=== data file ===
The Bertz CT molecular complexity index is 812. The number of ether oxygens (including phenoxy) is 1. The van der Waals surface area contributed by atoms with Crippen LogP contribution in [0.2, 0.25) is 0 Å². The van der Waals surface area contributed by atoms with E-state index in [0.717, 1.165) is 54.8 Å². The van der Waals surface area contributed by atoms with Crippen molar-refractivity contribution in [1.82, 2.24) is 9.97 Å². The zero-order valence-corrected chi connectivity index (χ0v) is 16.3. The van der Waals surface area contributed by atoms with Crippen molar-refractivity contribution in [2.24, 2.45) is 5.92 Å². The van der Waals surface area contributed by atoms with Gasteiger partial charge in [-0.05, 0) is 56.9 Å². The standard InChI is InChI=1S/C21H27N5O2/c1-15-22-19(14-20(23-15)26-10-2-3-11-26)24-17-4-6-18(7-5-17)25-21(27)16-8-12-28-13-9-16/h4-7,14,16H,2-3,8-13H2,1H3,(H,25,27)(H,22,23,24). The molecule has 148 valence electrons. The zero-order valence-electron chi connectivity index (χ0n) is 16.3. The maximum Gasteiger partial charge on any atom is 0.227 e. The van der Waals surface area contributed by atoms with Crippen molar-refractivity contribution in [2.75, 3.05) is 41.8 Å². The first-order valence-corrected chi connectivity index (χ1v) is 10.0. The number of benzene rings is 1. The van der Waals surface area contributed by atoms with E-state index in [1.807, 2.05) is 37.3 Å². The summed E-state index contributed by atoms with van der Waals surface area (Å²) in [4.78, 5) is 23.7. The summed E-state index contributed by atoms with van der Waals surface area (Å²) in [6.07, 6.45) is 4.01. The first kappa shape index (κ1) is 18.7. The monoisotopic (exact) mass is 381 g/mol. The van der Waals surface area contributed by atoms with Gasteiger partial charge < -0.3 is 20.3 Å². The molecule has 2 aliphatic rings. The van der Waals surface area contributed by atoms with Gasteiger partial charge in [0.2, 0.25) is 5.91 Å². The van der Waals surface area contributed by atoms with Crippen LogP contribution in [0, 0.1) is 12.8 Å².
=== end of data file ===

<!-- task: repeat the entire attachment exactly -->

The Bertz CT molecular complexity index is 812. The number of ether oxygens (including phenoxy) is 1. The van der Waals surface area contributed by atoms with Crippen LogP contribution in [0.2, 0.25) is 0 Å². The van der Waals surface area contributed by atoms with E-state index in [0.717, 1.165) is 54.8 Å². The van der Waals surface area contributed by atoms with Crippen molar-refractivity contribution in [1.82, 2.24) is 9.97 Å². The zero-order valence-corrected chi connectivity index (χ0v) is 16.3. The van der Waals surface area contributed by atoms with Crippen molar-refractivity contribution in [2.24, 2.45) is 5.92 Å². The van der Waals surface area contributed by atoms with Gasteiger partial charge in [-0.05, 0) is 56.9 Å². The standard InChI is InChI=1S/C21H27N5O2/c1-15-22-19(14-20(23-15)26-10-2-3-11-26)24-17-4-6-18(7-5-17)25-21(27)16-8-12-28-13-9-16/h4-7,14,16H,2-3,8-13H2,1H3,(H,25,27)(H,22,23,24). The molecule has 148 valence electrons. The zero-order valence-electron chi connectivity index (χ0n) is 16.3. The maximum Gasteiger partial charge on any atom is 0.227 e. The van der Waals surface area contributed by atoms with Crippen molar-refractivity contribution in [2.75, 3.05) is 41.8 Å². The first-order valence-corrected chi connectivity index (χ1v) is 10.0. The number of benzene rings is 1. The van der Waals surface area contributed by atoms with E-state index in [1.807, 2.05) is 37.3 Å². The summed E-state index contributed by atoms with van der Waals surface area (Å²) in [4.78, 5) is 23.7. The summed E-state index contributed by atoms with van der Waals surface area (Å²) in [6.07, 6.45) is 4.01. The first kappa shape index (κ1) is 18.7. The monoisotopic (exact) mass is 381 g/mol. The van der Waals surface area contributed by atoms with Gasteiger partial charge < -0.3 is 20.3 Å². The molecule has 2 aliphatic rings. The van der Waals surface area contributed by atoms with Gasteiger partial charge in [0.2, 0.25) is 5.91 Å². The van der Waals surface area contributed by atoms with Crippen LogP contribution in [0, 0.1) is 12.8 Å².